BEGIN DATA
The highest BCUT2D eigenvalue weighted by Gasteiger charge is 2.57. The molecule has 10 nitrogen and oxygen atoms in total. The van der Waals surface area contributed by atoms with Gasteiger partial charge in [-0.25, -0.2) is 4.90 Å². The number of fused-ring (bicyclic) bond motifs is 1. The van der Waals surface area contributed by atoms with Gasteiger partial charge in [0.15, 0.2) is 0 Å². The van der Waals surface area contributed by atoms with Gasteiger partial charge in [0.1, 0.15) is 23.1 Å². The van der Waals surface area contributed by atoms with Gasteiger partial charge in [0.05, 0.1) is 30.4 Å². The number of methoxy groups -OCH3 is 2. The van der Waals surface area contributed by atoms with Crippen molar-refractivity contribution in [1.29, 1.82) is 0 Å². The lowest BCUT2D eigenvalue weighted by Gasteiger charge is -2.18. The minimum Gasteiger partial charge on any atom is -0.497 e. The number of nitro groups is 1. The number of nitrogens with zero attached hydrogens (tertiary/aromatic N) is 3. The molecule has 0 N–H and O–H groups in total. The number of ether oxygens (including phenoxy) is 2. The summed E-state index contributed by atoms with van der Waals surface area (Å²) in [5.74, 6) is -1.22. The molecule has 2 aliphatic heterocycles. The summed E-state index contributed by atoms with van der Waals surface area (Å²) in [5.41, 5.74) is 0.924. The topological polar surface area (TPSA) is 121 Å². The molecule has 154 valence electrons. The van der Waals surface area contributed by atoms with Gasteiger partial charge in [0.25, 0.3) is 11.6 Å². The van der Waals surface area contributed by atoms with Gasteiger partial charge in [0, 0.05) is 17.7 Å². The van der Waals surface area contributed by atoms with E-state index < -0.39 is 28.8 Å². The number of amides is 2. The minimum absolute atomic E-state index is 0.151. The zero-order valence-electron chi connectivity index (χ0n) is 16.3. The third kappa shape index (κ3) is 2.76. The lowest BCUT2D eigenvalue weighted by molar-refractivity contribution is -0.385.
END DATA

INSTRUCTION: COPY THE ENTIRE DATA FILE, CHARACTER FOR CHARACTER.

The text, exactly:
The highest BCUT2D eigenvalue weighted by Gasteiger charge is 2.57. The molecule has 10 nitrogen and oxygen atoms in total. The van der Waals surface area contributed by atoms with Gasteiger partial charge in [-0.25, -0.2) is 4.90 Å². The number of fused-ring (bicyclic) bond motifs is 1. The van der Waals surface area contributed by atoms with Gasteiger partial charge in [0.15, 0.2) is 0 Å². The van der Waals surface area contributed by atoms with Gasteiger partial charge in [0.1, 0.15) is 23.1 Å². The van der Waals surface area contributed by atoms with Gasteiger partial charge in [0.05, 0.1) is 30.4 Å². The number of methoxy groups -OCH3 is 2. The van der Waals surface area contributed by atoms with Crippen molar-refractivity contribution in [1.29, 1.82) is 0 Å². The lowest BCUT2D eigenvalue weighted by Gasteiger charge is -2.18. The minimum Gasteiger partial charge on any atom is -0.497 e. The number of nitro groups is 1. The number of nitrogens with zero attached hydrogens (tertiary/aromatic N) is 3. The molecule has 0 N–H and O–H groups in total. The number of ether oxygens (including phenoxy) is 2. The summed E-state index contributed by atoms with van der Waals surface area (Å²) in [5.74, 6) is -1.22. The molecule has 2 aliphatic heterocycles. The summed E-state index contributed by atoms with van der Waals surface area (Å²) in [5.41, 5.74) is 0.924. The topological polar surface area (TPSA) is 121 Å². The molecule has 154 valence electrons. The van der Waals surface area contributed by atoms with Gasteiger partial charge in [0.25, 0.3) is 11.6 Å². The van der Waals surface area contributed by atoms with Gasteiger partial charge in [0, 0.05) is 17.7 Å². The van der Waals surface area contributed by atoms with E-state index < -0.39 is 28.8 Å². The number of amides is 2. The minimum absolute atomic E-state index is 0.151. The zero-order valence-electron chi connectivity index (χ0n) is 16.3. The third kappa shape index (κ3) is 2.76. The lowest BCUT2D eigenvalue weighted by molar-refractivity contribution is -0.385.